It wasn’t until late March that I finally got the chance to finish the double exposures which began life on my makeshift kitchen table studio. By then the late winter darkness had started to open up to the beginnings of spring and a weak sun shone through the bare branches of my chosen location. I had nicknamed this place Mirkwood (the title I also gave to one of my Stag Skull pictures that began this series of work), not only as a nod to the dark woods of J R Tolkien’s Middle Earth, but also to William Morris’s anglicised term for Myrkviðr the mythical black forest of Norse poetry. It’s a strange, sombre kind of place, tucked deep into the side of the dale and divided by a clattering moorland beck, while the high sided fells cut out most of the sun light. The ground has always been damp when I’ve visited, centuries of fallen leaves have turned the woodland floor into a marsh which sucks at your boots. The little direct daylight and the sodden ground has forced the trees to grow gnarled and twisted, hung with lichen and scarred by past winters, their knotted boughs creaking in the gentle breeze. The wood has proved inspiration for a number of my pictures and I never tire of the myriad of shapes the branches form, every corner provides something new, it really is a place that envelops you and takes you out of modern world.
As with the other pictures in the Dain Series I had taken multiple exposures in the studio to experiment with in the wood. So armed with four pre exposed film holders I spent the afternoon exploring the different contorted shapes of the ancient trees while all the time surrounded by the sounds of running water and early spring bird song. Hunting around the wood it didn’t take me long to find some possible backgrounds to compliment my fox, but one of the things I love most about this double exposure method is that no matter how much I try to envisage what my final picture will look like, it is not until the film is finally developed when I really know what I’ve managed to accomplish. But thankfully once again Mirkwood did not let me down and one of the negative compositions turned out just how I hoped.
Fox Wood. Fompan 100 5×4 sheet film. Double Exposed in Camera and then developed with Tanol 1-1-100, printed with Foma Liquid Silver Emulsion.
An ancient tractor sits crab like, slowly sinking into the gravel, surrounded by the flotsam of last winter’s storms, with nothing to protect it from the elements other then a battered old tarp lashed down with frayed blue nylon rope. Along the coastline of Britain there are dozens of these aging machines which for decades have been used to haul small fishing boats from the surging tides. To the passer by it must seem dead, redundant, a relic from a long done industry, but beneath scraps of faded paint and flaking rust, black treacle like grease and gear oil has kept the salt and grit at bay, protecting it’s bright metal innards. Maybe one day soon it will cough and bark back into life, it’s cracked sun bleached tyres breaking free of the sands grip , to rumble down the beach once again to were surf meets the shore.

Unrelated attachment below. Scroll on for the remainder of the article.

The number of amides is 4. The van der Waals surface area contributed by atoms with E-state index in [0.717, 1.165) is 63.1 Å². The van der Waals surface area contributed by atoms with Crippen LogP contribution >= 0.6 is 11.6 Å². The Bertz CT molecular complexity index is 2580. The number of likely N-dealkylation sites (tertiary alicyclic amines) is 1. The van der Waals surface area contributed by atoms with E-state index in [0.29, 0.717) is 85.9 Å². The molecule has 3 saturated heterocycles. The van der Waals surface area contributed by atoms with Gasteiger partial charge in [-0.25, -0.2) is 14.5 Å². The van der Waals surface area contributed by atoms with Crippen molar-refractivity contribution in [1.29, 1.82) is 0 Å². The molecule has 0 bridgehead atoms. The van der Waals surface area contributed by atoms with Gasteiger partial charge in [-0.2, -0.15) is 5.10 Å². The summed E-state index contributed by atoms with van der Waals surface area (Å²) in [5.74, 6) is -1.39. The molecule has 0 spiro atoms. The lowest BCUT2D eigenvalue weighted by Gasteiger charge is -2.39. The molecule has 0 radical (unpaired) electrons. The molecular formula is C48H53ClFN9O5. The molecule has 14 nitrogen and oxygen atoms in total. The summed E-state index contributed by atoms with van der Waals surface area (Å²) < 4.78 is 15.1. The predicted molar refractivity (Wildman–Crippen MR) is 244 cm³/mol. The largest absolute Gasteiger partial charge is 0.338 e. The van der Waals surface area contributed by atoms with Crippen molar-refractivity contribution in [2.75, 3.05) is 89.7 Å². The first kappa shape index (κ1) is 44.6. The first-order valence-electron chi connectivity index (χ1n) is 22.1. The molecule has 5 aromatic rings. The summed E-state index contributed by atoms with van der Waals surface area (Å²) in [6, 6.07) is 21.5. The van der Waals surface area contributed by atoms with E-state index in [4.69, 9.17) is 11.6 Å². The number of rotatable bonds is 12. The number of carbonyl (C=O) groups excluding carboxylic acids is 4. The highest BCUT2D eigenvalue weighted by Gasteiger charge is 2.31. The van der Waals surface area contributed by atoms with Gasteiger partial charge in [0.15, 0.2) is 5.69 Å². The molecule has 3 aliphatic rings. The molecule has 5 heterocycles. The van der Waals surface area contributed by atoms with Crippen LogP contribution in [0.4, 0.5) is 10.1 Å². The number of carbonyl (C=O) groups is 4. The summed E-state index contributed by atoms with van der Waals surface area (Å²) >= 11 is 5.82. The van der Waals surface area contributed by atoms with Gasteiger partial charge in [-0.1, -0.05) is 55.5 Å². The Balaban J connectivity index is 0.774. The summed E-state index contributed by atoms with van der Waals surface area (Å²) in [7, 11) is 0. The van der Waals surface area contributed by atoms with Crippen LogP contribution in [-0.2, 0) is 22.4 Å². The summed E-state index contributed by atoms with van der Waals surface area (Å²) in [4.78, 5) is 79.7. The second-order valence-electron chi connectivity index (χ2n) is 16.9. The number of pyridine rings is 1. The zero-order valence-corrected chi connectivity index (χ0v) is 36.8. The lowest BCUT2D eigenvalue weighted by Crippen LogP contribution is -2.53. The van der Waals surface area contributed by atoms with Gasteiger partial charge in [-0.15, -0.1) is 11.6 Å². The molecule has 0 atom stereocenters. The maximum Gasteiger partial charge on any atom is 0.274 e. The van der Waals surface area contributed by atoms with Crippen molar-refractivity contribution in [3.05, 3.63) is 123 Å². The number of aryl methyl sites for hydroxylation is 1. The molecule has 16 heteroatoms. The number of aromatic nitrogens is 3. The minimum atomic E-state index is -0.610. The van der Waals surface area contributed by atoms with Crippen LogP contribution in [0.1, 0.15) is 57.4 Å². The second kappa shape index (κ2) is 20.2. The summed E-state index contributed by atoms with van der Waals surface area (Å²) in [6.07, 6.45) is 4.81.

Rolleicord TLR, Expired Agfa APX 100 film developed in Tanol for 13 minutes and split grade printed on Ilford Warmtone paper.
In my last post I spoke about the new Gallerina HQ opening it’s doors to the public and how I had pushed myself to create some new work for this special occasion. Well so far the response from the public for my latest pictures has been tremendous, it’s been so great it has inspired me to expirement more and see where it takes me.
One of the most daunting aspects of these multiple exposure pictures is choosing to work in a studio (as you can see it’s a very make shift one on my kitchen table) for the first time in a decade. It’s been a long time since I had to deal with the complications of lighting and I’d almost completely forgotten anything about compensating for extra bellows expansion or the dread Reciprocity Failure. The memories of my student days, and the boxes of beautiful Polaroid film I would waste, send shivers down my spine, trying to get my lighting and exposure right, it would cost me a fortune now!
But as an artist we should challenge ourselves, it can be so easy to stick to what you know, to follow the well worn path that you have created for yourself, mostly because it feels safe. Any artistic process involves putting a certain amount of your own emotions and personality into your creation, so there is always an irrational fear of it failing and being criticized, and you with it. But these fears are irrational, artistic expression will always be open to interpretation and we should fight against being stuck in that rut! Because that is often when we achieve something we are really proud of! Oh and I still haven’t remembered how to compensate for bellows expansion and Reciprocity Failure and I’m not sure I ever did, I think I may have always been working on intuition..